When is the government spending multiplier large?
AbstractWe argue that the government-spending multiplier can be much larger than one when the zero lower bound on the nominal interest rate binds. The larger is the fraction of government spending that occurs while the nominal interest rate is zero, the larger is the value of the multiplier. After providing intuition for these results, we investigate the size of the multiplier in a dynamic, stochastic, general equilibrium model. In this model the multiplier effect is substantially larger than one when the zero bound binds. Our model is consistent with the behavior of key macro aggregates during the recent financial crisis.
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Bibliographic InfoPaper provided by National Bureau of Economic Research, Inc in its series NBER Working Papers with number 15394.
Date of creation: Oct 2009
Date of revision:
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Other versions of this item:
- E62 - Macroeconomics and Monetary Economics - - Macroeconomic Policy, Macroeconomic Aspects of Public Finance, and General Outlook - - - Fiscal Policy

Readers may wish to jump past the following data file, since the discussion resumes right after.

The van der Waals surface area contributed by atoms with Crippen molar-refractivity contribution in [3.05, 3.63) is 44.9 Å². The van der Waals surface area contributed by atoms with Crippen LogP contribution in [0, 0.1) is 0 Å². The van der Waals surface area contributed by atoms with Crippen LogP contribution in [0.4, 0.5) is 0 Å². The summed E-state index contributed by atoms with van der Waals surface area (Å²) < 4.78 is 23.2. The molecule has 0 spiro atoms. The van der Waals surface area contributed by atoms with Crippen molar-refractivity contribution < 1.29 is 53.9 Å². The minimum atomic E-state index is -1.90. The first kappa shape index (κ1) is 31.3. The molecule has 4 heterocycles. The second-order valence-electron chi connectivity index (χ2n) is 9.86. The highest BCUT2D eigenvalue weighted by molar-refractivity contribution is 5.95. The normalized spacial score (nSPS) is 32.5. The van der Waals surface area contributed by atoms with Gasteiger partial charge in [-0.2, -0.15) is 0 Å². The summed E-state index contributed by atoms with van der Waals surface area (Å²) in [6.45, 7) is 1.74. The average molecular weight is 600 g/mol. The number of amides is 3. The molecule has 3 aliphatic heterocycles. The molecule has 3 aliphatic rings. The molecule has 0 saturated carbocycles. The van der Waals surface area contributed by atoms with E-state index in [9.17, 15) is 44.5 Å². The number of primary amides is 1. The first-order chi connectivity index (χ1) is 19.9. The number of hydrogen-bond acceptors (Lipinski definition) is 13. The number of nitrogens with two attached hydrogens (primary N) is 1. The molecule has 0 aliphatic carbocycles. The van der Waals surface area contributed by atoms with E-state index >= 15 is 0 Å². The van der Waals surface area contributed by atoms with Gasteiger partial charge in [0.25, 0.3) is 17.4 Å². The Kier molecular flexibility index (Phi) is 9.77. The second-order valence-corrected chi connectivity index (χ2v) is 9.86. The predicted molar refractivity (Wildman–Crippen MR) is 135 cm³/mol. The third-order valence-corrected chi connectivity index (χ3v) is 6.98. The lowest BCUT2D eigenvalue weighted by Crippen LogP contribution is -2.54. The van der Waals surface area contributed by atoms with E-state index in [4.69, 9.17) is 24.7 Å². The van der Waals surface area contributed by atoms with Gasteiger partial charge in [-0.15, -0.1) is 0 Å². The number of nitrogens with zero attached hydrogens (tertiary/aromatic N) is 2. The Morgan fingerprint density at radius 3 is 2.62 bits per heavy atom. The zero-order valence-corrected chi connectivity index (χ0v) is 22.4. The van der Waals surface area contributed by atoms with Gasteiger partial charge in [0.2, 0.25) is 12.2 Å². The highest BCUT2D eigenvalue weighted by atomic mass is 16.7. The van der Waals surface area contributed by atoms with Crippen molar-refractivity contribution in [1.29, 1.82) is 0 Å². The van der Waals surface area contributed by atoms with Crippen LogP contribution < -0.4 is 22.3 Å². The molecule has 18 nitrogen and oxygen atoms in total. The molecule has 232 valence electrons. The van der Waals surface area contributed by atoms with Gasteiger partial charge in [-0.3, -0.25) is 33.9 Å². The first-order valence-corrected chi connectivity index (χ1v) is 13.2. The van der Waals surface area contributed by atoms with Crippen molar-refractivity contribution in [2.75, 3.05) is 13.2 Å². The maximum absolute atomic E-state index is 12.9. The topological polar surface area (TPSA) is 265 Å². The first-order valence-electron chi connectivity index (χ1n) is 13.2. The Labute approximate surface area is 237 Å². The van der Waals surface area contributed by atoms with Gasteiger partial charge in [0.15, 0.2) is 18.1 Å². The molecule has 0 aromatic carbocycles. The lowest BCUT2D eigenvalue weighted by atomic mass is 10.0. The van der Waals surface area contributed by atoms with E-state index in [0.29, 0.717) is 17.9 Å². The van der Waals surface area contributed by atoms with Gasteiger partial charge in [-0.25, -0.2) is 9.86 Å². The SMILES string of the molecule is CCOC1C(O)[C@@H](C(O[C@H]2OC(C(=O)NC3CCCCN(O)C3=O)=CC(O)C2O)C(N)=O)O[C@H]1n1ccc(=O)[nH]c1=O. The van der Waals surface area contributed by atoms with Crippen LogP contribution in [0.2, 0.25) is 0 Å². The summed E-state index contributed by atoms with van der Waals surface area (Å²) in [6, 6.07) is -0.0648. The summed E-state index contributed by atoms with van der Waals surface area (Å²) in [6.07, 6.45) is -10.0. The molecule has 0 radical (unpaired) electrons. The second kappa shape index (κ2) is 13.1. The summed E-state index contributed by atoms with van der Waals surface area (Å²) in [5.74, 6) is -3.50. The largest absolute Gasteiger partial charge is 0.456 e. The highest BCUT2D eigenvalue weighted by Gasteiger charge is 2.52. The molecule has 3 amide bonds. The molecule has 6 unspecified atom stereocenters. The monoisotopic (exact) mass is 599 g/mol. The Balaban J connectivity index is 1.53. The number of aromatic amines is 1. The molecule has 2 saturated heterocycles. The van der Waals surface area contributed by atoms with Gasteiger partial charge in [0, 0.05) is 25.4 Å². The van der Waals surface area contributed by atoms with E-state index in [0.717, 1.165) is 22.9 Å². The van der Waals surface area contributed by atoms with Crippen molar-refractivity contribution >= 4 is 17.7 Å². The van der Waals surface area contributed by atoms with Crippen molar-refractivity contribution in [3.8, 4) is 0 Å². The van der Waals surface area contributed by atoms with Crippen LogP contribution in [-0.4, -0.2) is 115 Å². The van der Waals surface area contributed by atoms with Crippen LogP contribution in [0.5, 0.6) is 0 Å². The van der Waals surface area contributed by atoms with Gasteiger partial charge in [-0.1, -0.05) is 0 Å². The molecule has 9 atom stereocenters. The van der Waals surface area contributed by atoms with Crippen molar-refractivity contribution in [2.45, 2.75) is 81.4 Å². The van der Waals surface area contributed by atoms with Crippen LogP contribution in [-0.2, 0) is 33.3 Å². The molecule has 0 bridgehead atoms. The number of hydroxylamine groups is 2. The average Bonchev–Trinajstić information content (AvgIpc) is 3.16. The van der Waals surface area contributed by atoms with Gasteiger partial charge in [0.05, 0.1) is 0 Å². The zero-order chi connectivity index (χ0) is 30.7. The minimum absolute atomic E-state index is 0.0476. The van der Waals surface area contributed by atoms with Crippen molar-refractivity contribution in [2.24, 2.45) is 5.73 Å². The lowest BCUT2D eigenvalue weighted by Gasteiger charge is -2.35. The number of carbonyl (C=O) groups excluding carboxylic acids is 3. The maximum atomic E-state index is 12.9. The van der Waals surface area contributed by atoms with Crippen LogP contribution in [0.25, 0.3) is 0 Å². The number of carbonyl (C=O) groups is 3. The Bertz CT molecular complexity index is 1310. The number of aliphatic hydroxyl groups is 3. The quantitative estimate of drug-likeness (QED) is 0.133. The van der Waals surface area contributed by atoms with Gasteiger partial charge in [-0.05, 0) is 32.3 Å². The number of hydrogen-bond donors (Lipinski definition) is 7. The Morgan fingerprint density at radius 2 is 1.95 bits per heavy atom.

This paper has been announced in the following NEP Reports:
- NEP-ALL-2009-10-10 (All new papers)
- NEP-CBA-2009-10-10 (Central Banking)
- NEP-MAC-2009-10-10 (Macroeconomics)
Please report citation or reference errors to , or , if you are the registered author of the cited work, log in to your RePEc Author Service profile, click on "citations" and make appropriate adjustments.:
- Ethan Ilzetzki & Enrique G. Mendoza & Carlos A. Végh, 2010.
"How Big (Small?) are Fiscal Multipliers?,"
NBER Working Papers
16479, National Bureau of Economic Research, Inc.
- Ethan Ilzetzki & Enrique G. Mendoza & Carlos A. VÃ©gh Gramont, 2011. "How Big (Small?) are Fiscal Multipliers?," IMF Working Papers 11/52, International Monetary Fund.
- Ethan Ilzetzki & Enrique G. Mendoza & Carlos A. Végh, 2010. "How Big (Small?) are Fiscal Multipliers?," CEP Discussion Papers dp1016, Centre for Economic Performance, LSE.
- R. Anton Braun & Yuichiro Waki, 2005.
"Monetary Policy during Japan's Lost Decade,"
CARF-F-035, Center for Advanced Research in Finance, Faculty of Economics, The University of Tokyo.
Blog mentionsAs found by EconAcademics.org, the blog aggregator for Economics research:
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